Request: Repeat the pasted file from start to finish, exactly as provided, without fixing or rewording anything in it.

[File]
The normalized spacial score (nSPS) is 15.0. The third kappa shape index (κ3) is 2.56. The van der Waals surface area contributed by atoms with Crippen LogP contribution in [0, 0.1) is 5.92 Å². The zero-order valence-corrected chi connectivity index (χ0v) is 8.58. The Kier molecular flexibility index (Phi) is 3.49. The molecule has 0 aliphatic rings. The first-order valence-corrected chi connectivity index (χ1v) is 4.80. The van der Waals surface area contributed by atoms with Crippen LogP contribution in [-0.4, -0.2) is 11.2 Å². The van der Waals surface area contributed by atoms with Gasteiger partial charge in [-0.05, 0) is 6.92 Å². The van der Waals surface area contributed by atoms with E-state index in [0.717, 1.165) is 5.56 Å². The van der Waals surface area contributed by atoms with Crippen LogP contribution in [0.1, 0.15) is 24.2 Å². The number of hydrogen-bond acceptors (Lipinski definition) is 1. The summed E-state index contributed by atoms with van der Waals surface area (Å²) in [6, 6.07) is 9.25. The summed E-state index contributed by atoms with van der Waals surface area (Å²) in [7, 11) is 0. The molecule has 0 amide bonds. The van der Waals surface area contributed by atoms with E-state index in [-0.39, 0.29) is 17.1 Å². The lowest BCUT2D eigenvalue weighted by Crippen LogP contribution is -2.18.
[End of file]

The normalized spacial score (nSPS) is 15.0. The third kappa shape index (κ3) is 2.56. The van der Waals surface area contributed by atoms with Crippen LogP contribution in [0, 0.1) is 5.92 Å². The zero-order valence-corrected chi connectivity index (χ0v) is 8.58. The Kier molecular flexibility index (Phi) is 3.49. The molecule has 0 aliphatic rings. The first-order valence-corrected chi connectivity index (χ1v) is 4.80. The van der Waals surface area contributed by atoms with Crippen LogP contribution in [-0.4, -0.2) is 11.2 Å². The van der Waals surface area contributed by atoms with Gasteiger partial charge in [-0.05, 0) is 6.92 Å². The van der Waals surface area contributed by atoms with E-state index in [0.717, 1.165) is 5.56 Å². The van der Waals surface area contributed by atoms with Crippen LogP contribution in [0.1, 0.15) is 24.2 Å². The number of hydrogen-bond acceptors (Lipinski definition) is 1. The summed E-state index contributed by atoms with van der Waals surface area (Å²) in [6, 6.07) is 9.25. The summed E-state index contributed by atoms with van der Waals surface area (Å²) in [7, 11) is 0. The molecule has 0 amide bonds. The van der Waals surface area contributed by atoms with E-state index in [-0.39, 0.29) is 17.1 Å². The lowest BCUT2D eigenvalue weighted by Crippen LogP contribution is -2.18.